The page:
The same, however, cannot be said of how most American journalists view these horrors. Apparently, some travesties are more important than others. Things are quite different on the other side of the Atlantic, however.

Right now, for example, journalists on both sides of the pond are -- as they should -- devoting quite a bit of coverage to the destruction of a priceless ruin in Palmyra. These was the news insiders had been fearing for weeks, especially after the shocking and disgraceful beheading of antiquities expert Khalid al-Asaad.

This solid Washington Post report -- pointing to the BBC -- was typical:

The Islamic State has reportedly destroyed another significant landmark in the ancient city of Palmyra, Syria.
The temple of Baal Shamin stood for nearly two millennia, honoring the Phoenician god of storms and rain, as the BBC reported. Destruction of the site would be directly in line with the Islamic State’s campaign not just against people of other faiths, but against their culture. 
“Oh Muslims, these artifacts that are behind me were idols and gods worshipped by people who lived centuries ago instead of Allah,” one militant said of antiquities in Mosul, Iraq, earlier this year. After the Islamic State captured Palmyra in May, Baal Shamin seems to have fallen to the group’s philosophy.

As I said, this is major news that deserved solid coverage. We've been dealing with the complexities of these topics for weeks, as in this Ira post.

However, did you hear about the destruction of the irreplaceable frescos and sanctuaries at the Mar Elian monastery?

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Commercialized cathedrals? Telegraph story has much to Compline about

Commercialized cathedrals? Telegraph story has much to Compline about

People are flocking again to England's grand old cathedrals, and the Telegraph says it knows why: The churches have adopted tactics from the world of retail.

Attendance is sliding at most U.K. parishes but rising at cathedrals, says the newspaper -- more than 10 million last year, up almost a quarter in a decade, says the Telegraph. The churches still boast their historic appeals, the article concedes, but they're also trying new things:

Cathedral clerics say people are often drawn by the traditional music, the contemplative atmosphere and the fact that large city-centre churches offer services at different times of the day and throughout the week.
But several cathedrals have benefited from moves to attract late-night shoppers by opening late themselves.

Like how? Prepare to be amazed, or not:

St Nicholas Cathedral in Newcastle upon Tyne, has introduced a “night church” idea, opening late on Fridays and inviting people to experience stillness and contemplation.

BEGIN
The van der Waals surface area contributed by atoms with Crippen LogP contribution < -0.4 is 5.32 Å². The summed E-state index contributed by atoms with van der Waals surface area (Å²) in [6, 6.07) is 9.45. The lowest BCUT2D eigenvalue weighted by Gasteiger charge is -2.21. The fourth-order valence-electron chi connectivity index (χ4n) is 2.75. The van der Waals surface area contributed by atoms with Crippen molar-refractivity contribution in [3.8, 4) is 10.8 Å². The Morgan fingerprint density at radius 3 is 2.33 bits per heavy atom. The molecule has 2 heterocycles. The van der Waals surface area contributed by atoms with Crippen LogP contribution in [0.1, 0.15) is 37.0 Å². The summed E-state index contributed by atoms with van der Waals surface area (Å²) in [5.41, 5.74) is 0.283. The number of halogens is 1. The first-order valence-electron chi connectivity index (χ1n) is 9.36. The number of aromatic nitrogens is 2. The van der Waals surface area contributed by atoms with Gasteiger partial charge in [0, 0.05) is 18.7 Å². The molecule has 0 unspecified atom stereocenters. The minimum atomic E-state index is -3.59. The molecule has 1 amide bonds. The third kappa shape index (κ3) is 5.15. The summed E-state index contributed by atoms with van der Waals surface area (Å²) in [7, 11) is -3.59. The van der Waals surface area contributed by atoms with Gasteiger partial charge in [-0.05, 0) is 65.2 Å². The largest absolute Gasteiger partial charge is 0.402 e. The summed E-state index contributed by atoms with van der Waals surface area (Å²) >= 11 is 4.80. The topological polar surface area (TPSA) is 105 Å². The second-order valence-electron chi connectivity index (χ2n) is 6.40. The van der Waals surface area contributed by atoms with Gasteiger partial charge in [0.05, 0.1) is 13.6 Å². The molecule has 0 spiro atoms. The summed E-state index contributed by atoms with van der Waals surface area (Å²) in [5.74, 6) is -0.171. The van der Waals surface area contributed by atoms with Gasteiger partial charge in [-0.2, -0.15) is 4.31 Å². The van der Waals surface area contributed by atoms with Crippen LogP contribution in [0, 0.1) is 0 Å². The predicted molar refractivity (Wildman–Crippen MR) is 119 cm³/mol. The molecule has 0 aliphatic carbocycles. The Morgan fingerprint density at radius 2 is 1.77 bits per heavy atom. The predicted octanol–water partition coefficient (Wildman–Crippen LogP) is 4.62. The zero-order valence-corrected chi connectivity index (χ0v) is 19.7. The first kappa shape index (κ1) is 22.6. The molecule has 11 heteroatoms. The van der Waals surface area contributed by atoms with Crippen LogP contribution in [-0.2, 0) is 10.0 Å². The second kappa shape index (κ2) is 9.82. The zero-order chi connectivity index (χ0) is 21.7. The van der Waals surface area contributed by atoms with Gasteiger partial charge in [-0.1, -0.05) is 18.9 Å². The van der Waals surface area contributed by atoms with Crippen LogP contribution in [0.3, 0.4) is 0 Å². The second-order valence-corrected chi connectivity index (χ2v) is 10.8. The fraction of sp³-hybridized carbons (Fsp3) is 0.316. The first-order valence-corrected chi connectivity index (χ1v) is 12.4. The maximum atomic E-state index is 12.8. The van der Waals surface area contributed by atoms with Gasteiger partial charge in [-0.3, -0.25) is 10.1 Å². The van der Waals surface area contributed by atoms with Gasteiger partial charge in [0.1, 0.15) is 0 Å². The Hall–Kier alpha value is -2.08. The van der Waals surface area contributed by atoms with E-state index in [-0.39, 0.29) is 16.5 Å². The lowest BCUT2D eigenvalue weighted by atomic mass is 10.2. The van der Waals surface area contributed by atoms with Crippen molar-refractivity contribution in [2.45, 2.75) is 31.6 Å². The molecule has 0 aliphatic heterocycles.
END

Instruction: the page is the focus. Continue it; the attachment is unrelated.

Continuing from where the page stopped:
It also regularly attracts around 300 people for late night compline services.
Salisbury Cathedral has been offering late night classical concerts by candle-light during the summer and Liverpool Cathedral opens its tower late on Thursday evenings.

Not convinced? How about Truro Cathedral? Last Christmas the church "offered its own late night shopping, setting up charity stalls and opening its own Christmas shop and restaurant late, while inviting community music groups to play to lure shoppers in." As if churches have never done anything like that. Try googling "church bazaar" and "church night concert" and you'll find out differently.

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Your weekend think piece: A different take on America's shortage of minority journalists

Your weekend think piece: A different take on America's shortage of minority journalists

For several decades, one of the primary goals of those who run American newsrooms has been (and justifiably so, from my point of view) increasing the number of mainstream journalists who are African-American, Latino, Asian, Native Americans and part of other minority groups, defined by race.

At the same time, there have been less publicized debates -- mostly behind the scenes -- about the need to bring more intellectual and cultural diversity into our newsrooms. As one journalist friend of mine once put it, what's the use of bringing in more African-Americans, Latinos, etc., if they all basically went to the same schools as everyone else and have the same set of beliefs between their ears?

You can see these two issues collide in William McGowan's the much-debated 2003 book, "Coloring the News: How Political Correctness Has Corrupted American Journalism." He argues that years of diversity training in American newsrooms has actually made them more elitist and narrow, purging many professionals who come from blue-collar and non-urban backgrounds.

Before you write that theory off as conservative whining, what was that statement near the end of the famous New York Times self-study entitled "Preserving Our Readers' Trust (.pdf)"?

Our paper’s commitment to a diversity of gender, race and ethnicity is nonnegotiable. We should pursue the same diversity in other dimensions of life, and for the same reason -- to ensure that a broad range of viewpoints is at the table when we decide what to write about and how to present it.
The executive editor should assign this goal to everyone who has a hand in recruiting.
We should take pains to create a climate in which staff members feel free to propose or criticize coverage from vantage points that lie outside the perceived newsroom consensus (liberal/conservative, religious/secular, urban/suburban/rural, elitist/white collar/blue collar). 

And also: